UN panel concludes WikiLeaks founder has been ‘arbitrarily detained’

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A United Nations working group on Friday concluded that WikiLeaks founder Julian Assange has been “arbitrarily detained” by Sweden and the United Kingdom during his more than three-year stay in the Ecuadorian embassy in London. 

The U.N. working group on arbitrary detention called on both countries to let Assange move around freely and ensure his safety. It also said Assange should be given compensation as well. 

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“The Working Group maintains that the arbitrary detention of Mr. Assange should be brought to an end, that his physical integrity and freedom of movement be respected, and that he should be entitled to an enforceable right to compensation,” said Seong-Phil Hong, the U.N. panel’s leader. 

The decision could have little effect, since British authorities have said that if Assange leaves the embassy, they still plan to arrest and extradite him to Sweden, where he is wanted in questioning for rape accusations. Assange has not been formally charged and has denied the accusations.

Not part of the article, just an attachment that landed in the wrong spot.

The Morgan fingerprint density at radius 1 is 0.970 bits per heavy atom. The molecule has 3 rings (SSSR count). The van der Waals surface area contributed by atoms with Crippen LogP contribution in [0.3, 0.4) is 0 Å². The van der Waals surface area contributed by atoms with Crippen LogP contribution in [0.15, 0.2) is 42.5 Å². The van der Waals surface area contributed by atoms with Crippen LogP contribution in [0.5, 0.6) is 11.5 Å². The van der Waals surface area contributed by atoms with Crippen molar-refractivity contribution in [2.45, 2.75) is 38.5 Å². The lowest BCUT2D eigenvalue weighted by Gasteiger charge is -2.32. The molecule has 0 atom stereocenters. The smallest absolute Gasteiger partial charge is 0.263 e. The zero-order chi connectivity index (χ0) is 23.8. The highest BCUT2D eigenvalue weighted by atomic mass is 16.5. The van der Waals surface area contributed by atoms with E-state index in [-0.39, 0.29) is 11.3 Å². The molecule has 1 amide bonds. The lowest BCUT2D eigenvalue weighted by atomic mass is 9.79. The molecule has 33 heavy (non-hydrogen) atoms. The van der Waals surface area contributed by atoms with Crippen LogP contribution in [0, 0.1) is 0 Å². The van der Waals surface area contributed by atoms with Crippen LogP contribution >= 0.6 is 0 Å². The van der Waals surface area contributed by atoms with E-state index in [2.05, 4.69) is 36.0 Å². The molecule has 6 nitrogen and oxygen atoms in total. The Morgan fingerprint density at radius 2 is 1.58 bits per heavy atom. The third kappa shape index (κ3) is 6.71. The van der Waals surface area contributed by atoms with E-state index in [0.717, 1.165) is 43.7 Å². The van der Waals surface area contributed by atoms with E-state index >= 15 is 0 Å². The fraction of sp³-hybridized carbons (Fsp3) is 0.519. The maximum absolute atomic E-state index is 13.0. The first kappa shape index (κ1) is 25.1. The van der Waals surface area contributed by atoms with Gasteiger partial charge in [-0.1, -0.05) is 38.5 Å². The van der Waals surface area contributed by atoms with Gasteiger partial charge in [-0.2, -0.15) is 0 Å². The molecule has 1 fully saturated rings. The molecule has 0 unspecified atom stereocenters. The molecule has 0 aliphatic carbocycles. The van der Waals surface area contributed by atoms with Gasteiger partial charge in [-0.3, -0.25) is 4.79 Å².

During a press conference Friday, Assange described the report as a “serious finding” and said authorities’ vow not to respect it was insulting.

“I consider the outcome in this case to be vindication,” he said. 

Assange requested asylum in Ecuador in 2012 and has remained in the country’s embassy in London ever since. He has said he fears that if he is extradited to Sweden to answer questions, he will also be handed over to United States authorities for his work in publishing thousands of State Department and military cables through WikiLeaks. 

British authorities have denied Assange is being detained, noting that he has chosen for years to remain in the embassy in order to avoid arrest. Ukraine's representative on the U.N.’s five-person panel agreed. The representative dissented from the report’s conclusion, saying “issues related to the fugitive's self-confinement, such as asylum and extradition” are outside the scope of the working group. 

The Australian representative on the panel recused herself because Assange is an Australian citizen. 

In addition to his confinement in the embassy, the U.N. panel also raised concerns about Assange's 10-day detainment in a London prison back in 2010, and the report accused Swedish prosecutors of a lack of diligence, which led to his lengthy stay in the embassy.